In ancient times, navigators knew how to determine their latitude, or position north or south of the equator, by the position of Polaris (the North Star). When setting sail, the navigator would simply measure the altitude of Polaris as he left port, and when returning after a long voyage, needed only to sail north or south to bring Polaris to the altitude of home port, then turn and “sail down the latitude,” keeping Polaris at a constant angle.
The early Arabs used a finger’s width held at arms length to sight the horizon and Polaris. Later, they used a kamal, a knotted cord attached to a wooden transom, to make the observation. The navigator would hold the cord in his teeth and sight Polaris along the top of the transom and the horizon along the bottom. As the years passed, advancements in astronomy and astrology led to the development of two important astronomical instruments in the 10th century; the quadrant and the astrolabe.
The mariner’s quadrant – a quarter of a circle made of wood or brass – came into widespread use for navigation around 1450. Like the Arab kamal, the quadrant measured, in degrees, the altitude of Polaris or the sun to determine the geographic position. The motion of the ship made it difficult to keep the quadrant aligned with the stars, and it was impossible to keep the wind from blowing the plumb bob off-line. The astrolabe was simply a circular scale marked in degrees, and a rotating alidade with sighting pinnules used to sight the star and read its altitude. The next step in the evolution of celestial navigation instruments was the cross-staff. This was replaced in 1711 by the Davis back-staff which used the shadow of the sun and a sight of the horizon to determine altitude.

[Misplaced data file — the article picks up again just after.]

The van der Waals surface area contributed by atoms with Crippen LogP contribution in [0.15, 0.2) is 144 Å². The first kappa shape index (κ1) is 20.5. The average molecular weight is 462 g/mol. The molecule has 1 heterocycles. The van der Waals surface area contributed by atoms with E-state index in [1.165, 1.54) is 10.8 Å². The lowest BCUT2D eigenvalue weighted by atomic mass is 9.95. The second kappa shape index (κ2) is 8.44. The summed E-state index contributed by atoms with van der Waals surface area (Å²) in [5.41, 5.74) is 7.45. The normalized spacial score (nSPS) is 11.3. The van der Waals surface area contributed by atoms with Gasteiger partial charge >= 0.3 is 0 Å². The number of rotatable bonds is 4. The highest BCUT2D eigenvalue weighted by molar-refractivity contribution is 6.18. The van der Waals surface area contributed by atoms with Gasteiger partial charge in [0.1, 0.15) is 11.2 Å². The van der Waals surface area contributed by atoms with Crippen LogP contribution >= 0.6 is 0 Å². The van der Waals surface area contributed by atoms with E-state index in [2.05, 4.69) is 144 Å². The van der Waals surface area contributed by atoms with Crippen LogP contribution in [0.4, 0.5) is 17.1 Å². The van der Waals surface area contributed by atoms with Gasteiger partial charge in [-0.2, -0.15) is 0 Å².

In the late 1600s and early 1700s, instrument makers started shifting their focus to optical systems based on mirrors and prisms. This led to the idea to use two mirrors to make a doubly reflecting instrument. The sextant was invented independently, and almost simultaneously, by John Hadley of England and Thomas Godfrey of Philadelphia around 1730.
The sextant (pictured) is an optical system consisting of a telescope and two mirrors, one fixed and one moveable. A mounted telescope points toward a fixed mirror, half transparent and half silvered. An observer looking through the telescope sees the horizon through the clear part of the mirror while seeing the reflection of the star or sun on the mirror’s silvered portion, as reflected from a movable mirror on the level. By moving the level, the image on the mirror is brought into coincidence with the image of the horizon. The angular distance between the two can then be read on a scale engraved on the sextant. This scale is an arc of one sixth of a circle (60°); hence the sextant’s name from the Latin word “sextans” for one sixth.
Today, sextants are used only for back-up navigation. They make ideal nautical gifts for those who love the sea, or are collectors of historic navigational instruments.
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